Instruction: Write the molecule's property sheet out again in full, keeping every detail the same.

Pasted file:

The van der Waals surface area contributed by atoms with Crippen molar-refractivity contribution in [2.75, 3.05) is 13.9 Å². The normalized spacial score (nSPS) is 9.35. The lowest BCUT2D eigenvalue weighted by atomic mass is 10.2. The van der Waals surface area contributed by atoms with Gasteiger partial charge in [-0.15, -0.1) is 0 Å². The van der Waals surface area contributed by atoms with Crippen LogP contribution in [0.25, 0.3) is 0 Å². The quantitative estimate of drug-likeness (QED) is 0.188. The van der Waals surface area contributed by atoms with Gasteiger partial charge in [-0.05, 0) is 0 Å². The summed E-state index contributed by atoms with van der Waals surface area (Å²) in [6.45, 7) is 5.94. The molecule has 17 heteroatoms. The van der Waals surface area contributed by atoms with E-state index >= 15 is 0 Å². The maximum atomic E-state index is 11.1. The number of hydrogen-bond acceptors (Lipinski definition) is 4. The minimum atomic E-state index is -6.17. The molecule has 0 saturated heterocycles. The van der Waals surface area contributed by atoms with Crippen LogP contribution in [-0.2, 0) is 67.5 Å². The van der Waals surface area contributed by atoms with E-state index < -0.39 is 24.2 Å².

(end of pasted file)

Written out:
The van der Waals surface area contributed by atoms with Crippen molar-refractivity contribution in [2.75, 3.05) is 13.9 Å². The normalized spacial score (nSPS) is 9.35. The lowest BCUT2D eigenvalue weighted by atomic mass is 10.2. The van der Waals surface area contributed by atoms with Gasteiger partial charge in [-0.15, -0.1) is 0 Å². The van der Waals surface area contributed by atoms with Crippen LogP contribution in [0.25, 0.3) is 0 Å². The quantitative estimate of drug-likeness (QED) is 0.188. The van der Waals surface area contributed by atoms with Gasteiger partial charge in [-0.05, 0) is 0 Å². The summed E-state index contributed by atoms with van der Waals surface area (Å²) in [6.45, 7) is 5.94. The molecule has 17 heteroatoms. The van der Waals surface area contributed by atoms with E-state index >= 15 is 0 Å². The maximum atomic E-state index is 11.1. The number of hydrogen-bond acceptors (Lipinski definition) is 4. The minimum atomic E-state index is -6.17. The molecule has 0 saturated heterocycles. The van der Waals surface area contributed by atoms with Crippen LogP contribution in [-0.2, 0) is 67.5 Å². The van der Waals surface area contributed by atoms with E-state index < -0.39 is 24.2 Å².